Of the defence of the high ward, at the two hand sword.
THe low ward, shal be the defence of the high ward, and it may be framed with the right foote before & behind, in such sort, as the said high warde, the which shal be declared in his proper place.
Therefore, regarding to place himselfe for his defence in the low ward (and that directly contrarie to his enimie, that is to say: if the enimie stande with the right foote before, to put his left foote foremost, and as the thrust of the downright blowe comes) he shall encounter it without, and as soone as he hath founde the enimies sword, he shall voide his crosse hand, and encrease a pace, and therewithall deliuer a thrust, with the pommell hand, as farre as it wil stretch out. The which thrust wil easily speed, if the enimie come resolutely in deliuering of his blowe: for he shal come directly to encounter the point of the sworde, with that part of his bodie which encreaseth forwardes. Thus much for the defence of the high thrust.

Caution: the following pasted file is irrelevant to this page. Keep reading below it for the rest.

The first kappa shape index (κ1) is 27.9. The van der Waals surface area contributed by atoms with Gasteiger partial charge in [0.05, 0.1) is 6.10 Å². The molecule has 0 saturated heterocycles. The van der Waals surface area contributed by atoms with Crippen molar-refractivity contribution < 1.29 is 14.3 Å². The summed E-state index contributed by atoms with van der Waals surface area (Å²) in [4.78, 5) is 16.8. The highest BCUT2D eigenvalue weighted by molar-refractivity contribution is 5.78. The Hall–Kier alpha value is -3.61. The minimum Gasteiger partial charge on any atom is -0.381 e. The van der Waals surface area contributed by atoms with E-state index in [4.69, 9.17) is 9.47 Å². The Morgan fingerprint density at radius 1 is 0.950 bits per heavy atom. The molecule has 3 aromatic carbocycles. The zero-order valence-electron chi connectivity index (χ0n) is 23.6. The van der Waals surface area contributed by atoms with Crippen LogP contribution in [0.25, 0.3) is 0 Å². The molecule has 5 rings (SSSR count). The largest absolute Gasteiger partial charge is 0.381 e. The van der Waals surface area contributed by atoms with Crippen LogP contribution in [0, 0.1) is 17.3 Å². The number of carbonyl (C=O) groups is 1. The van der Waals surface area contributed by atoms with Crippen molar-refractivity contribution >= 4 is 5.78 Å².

The downright blowe may be warded, if whilest the enimies sword is in his compasse, he nimbly deliuer a thrust vnder it. Or els, if he would encounter it, (as soone as he hath so done) he do voide his crosse hand, and with the encrease of a pace, thrust as farre foorth as the pommell hand will stretch out.
Of the hurt of the low ward, at the two hand sworde.
BEcause the broad warde in handling of this weapon is painfull and vnsure, I leaue to speake therof, and come to the lowe warde, which is framed two waies, to wit: either with the right or with the lefte